To Work Or To Write
Posted by Security Guard
That is the question. According to many writers, it is difficult to do both.
“I walked eight to 12 miles each day, carrying a heavy satchel. I actually liked being drained that way, as if each piece of paper I put in a mailbox represented a small packet of my own energy. But at the end of the day, there wasn’t anything left for Second Book. I had the stamina to do the job and come home and recover from doing the job and then go do it some more the next day.”
And I can empathise with Merritt Tierce, the author of the above-mentioned article, all too well. I couldn’t do it either, working and writing at the same time. When I started working on Guards Gone Wild! I was also working as a security guard at the same time and, just like Merritt, I had no energy left at the end of a work day for any kind of creative work.
I did not walk 8 to 12 miles each day, but I had to put in 12 hours each day as a security guard. And a full-time guard in Singapore has to put in 12 hours per day for 6 days a week. When I was pulling 72 hours per week, I couldn’t do much writing even on my off days. An off day was precious commodity because it allowed me to recover barely enough energy to face another 72-hour work week.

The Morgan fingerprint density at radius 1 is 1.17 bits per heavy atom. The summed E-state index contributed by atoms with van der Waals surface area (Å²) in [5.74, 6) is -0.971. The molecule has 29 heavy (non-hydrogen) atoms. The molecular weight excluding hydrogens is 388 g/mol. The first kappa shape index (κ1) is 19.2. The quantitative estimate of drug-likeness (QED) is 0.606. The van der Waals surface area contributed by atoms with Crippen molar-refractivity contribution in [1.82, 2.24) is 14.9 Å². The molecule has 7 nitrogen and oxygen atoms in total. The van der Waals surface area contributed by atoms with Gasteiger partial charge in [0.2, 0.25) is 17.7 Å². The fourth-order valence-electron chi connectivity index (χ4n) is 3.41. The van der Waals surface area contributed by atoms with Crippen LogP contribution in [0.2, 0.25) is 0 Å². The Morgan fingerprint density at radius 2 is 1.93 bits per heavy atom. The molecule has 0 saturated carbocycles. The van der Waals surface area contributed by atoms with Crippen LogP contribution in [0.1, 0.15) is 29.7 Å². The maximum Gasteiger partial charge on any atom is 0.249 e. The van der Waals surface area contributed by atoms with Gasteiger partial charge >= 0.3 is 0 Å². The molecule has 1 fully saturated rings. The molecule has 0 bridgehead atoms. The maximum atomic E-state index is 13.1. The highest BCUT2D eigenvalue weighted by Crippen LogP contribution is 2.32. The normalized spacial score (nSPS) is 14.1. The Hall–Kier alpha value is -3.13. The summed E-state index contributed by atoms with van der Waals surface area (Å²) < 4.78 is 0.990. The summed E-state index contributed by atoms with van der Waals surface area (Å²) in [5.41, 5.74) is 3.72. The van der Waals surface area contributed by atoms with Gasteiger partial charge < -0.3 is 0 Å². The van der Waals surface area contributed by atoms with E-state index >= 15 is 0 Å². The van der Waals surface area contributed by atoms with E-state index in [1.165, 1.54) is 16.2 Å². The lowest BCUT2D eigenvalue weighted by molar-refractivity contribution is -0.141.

I suppose it would be a lie to say that I couldn’t write… I could. Facebook posts… Angry rants. Shopping lists. But nothing good enough to show a publisher. It wasn’t just my flesh. My mind was too tired to play around with words as well. Nothing worked for me. Not Red Bull. Not coffee. Nothing could jolt my creativity. I tried going without sleep but that only made things worse. I ended up with some really weird (and incomprehensible) chapters. Kinda like the Voynich manuscript. But without the illustrations.
And it soon became clear that if I wanted to write, I had to stop working long hours.
So I made a huge financial sacrifice. I started working during the weekends only. And finally I could write! I was poor but I could write! I guess that’s why artists starve. Because they couldn’t work full-time jobs if they wanted to produce quality creative works.
And I made steady progress until last year, when I was working on the last stretch of my book. In order to successfully complete my Guards Gone Wild!, I had to leave my weekend job even though it was taking up only 2 days out of 7 per week.
And finally, just before Christmas in 2015, I sent out my completed manuscript to 4 publishers based in Singapore.
Of course, as readers of my blog already know, I was rejected by all 4 publishers. But that’s another story.
Teck Y. Loh